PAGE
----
The Mets face the World Series champs again, but their starter gets knocked out by a line drive in the first. Meanwhile, Belt whiffs against a position player pitching, and an inside-the-parker that technically wasn't.
The Tuesday Takeaway
The very first plate appearance of Tuesday night’s World Series rematch didn’t bode well for the Mets. Whit Merrifield led off with a comebacker to the mound that struck Bartolo Colon’s thumb, and after just four pitches, New York’s starter was out for the night.
The last piece of the Cueto deal to make the bigs might end up being the real prize.
The Situation:When Alfredo Simon pitching every five days is Plan A, virtually any other pitcher is an upgrade. Simon lost his rotation spot, Daniel Wright stepped in and now the Reds will summon Reed to pitch Saturday after the latter was optioned to Triple-A Louisville. Reed had to play the waiting game to avoid reaching Super Two status and should be in Cincinnati for the long haul now that the deadline has passed.
Background:Drafted out of Northwest Mississippi Community College with the Royals’ second-round pick in 2013, Reed stalled in his first two pro seasons as he fought his command. But after finding a more repeatable delivery, he was able to reverse his control issues and pound the strike zone. The Reds flipped Johnny Cueto for Reed, Brandon Finnegan and John Lamb at the trade deadline last summer; coincidentally, all three will start for Cincinnati against Houston this weekend. Reed put up gaudy numbers in the Southern League, capping a breakout season with a career-best 10.87 K/9 in eight starts for Double-A Pensacola. He kept a similarly impressive pace in five spring training games, joining the Louisville rotation after the Reds’ last round of cuts and averaging just under a strikeout per inning.
Manny Machado and Yordano Ventura take swings, Adam Duvall takes bigger swings, and Julio Urias finally does okay.
The Tuesday Takeaway
Trying to come up with a lede for a section about Tuesday night’s fracas between Manny Machado and Yordano Ventura is like trying to herd angry wolverines. Any attempt at humor will fall flat. What’s important is that what happened in Baltimore was stupid. Flat-out stupid.
Eric Hosmer and Lorenzo Cain would be the biggest gets on this summer's market. Would a cold streak get the Royals there--and would the Royals plausibly be better off?
The Royals couldn’t have had much worse a weekend. The Indians stole the first game of the four-game set played between the primary contestants (for the moment) in the fight for the AL Central, scoring once in the eighth and once in the ninth to walk off with a 5-4 win against a Wade Davis-less Kansas City bullpen. Then, from Friday on, Cleveland made a much more forceful statement, completing the sweep by outscoring the defending champs 20-2 in three more games. The Royals woke up Monday morning in Baltimore more or less where they’ve been for the last few weeks: sitting in second place, among a cluster of four deeply flawed teams vying for the AL Central title. The only things that have changed over those few weeks are the identity of the team they’re chasing (the Indians’ rise has coincided with the White Sox’s fall), the quality of their competition (Michael Fulmer has established himself in the Tigers’ rotation, and perhaps stabilized it in the process, and the Sox just traded for James Shields to fortify their staff), and the length of their injury report.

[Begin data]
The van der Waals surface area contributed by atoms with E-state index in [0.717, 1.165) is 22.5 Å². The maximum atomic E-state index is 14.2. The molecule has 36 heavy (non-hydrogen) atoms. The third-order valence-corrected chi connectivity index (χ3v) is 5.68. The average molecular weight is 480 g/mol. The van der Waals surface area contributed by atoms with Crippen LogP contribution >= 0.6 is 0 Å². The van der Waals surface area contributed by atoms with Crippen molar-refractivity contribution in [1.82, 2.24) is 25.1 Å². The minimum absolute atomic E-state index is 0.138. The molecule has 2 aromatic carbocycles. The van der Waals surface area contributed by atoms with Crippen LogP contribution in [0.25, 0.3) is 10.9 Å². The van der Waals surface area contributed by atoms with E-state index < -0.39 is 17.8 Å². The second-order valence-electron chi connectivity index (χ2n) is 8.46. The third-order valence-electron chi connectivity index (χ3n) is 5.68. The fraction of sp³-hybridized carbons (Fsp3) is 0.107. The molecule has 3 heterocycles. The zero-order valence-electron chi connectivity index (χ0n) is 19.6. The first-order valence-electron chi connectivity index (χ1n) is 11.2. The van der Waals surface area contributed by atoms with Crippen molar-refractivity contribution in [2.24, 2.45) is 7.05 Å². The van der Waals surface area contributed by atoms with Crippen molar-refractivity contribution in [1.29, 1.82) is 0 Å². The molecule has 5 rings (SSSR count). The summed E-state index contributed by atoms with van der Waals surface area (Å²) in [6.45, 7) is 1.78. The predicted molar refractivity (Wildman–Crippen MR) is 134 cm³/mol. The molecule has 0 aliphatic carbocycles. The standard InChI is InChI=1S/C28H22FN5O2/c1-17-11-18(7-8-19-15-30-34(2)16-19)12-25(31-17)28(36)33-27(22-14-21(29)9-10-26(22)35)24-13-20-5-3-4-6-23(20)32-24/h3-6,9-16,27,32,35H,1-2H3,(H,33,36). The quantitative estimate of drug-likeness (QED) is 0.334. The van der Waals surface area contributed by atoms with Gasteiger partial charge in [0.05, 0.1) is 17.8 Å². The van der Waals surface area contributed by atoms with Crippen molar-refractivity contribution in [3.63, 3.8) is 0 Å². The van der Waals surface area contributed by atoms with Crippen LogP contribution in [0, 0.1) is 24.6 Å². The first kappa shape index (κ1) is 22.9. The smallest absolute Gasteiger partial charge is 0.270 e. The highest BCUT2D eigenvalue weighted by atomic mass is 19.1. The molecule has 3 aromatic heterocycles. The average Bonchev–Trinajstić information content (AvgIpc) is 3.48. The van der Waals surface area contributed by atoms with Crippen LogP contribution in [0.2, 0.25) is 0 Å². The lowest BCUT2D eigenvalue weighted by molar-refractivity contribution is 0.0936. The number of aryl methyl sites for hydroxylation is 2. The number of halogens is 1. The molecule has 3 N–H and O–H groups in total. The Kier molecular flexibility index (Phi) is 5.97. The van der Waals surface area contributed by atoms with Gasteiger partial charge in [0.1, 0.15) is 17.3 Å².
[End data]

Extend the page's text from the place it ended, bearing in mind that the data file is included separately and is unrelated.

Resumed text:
That last one—Mike Moustakas hitting the DL for the rest of the season with a torn ACL—has me wondering a little bit. It’s too early to have this conversation, because right now, the Royals remain above .500, and in this American League landscape, even a team sitting squarely at .500 would have a fair chance to reach the playoffs. It’s not too early to have the conversation about having the conversation, though, so let’s have that once-removed conversation: If the next few weeks go one direction instead of the other, should the Royals explore trading one or both of Lorenzo Cain and Eric Hosmer?
Determine never to be idle. No person will have occasion to complain of the want of time, who never loses any.
In one way, it’s depressing that Salvador Perez has become a much better hitter this season. It’s depressing, because he’s done it in the most conventional and unoriginal way possible. Baseball is a pretty rich tapestry of unique approaches and adjustments and mechanics, really, and for people like us (who spend so much time with the sport, who look at it and see some oblique reflections of our own lives, our own approaches and adjustments and mechanics), there’s great joy in every discovery of another new way in which someone out there is succeeding. It’s probably particularly satisfying for those of us still lost in our mid-20s, to see people develop new skills, carve their own niche, blaze a new trail, and on, and on. If one reason we watch this game is to find hope that our seemingly narrow or rocky path to whatever we call happiness is ultimately a viable one, there are plenty of stories that affirm that.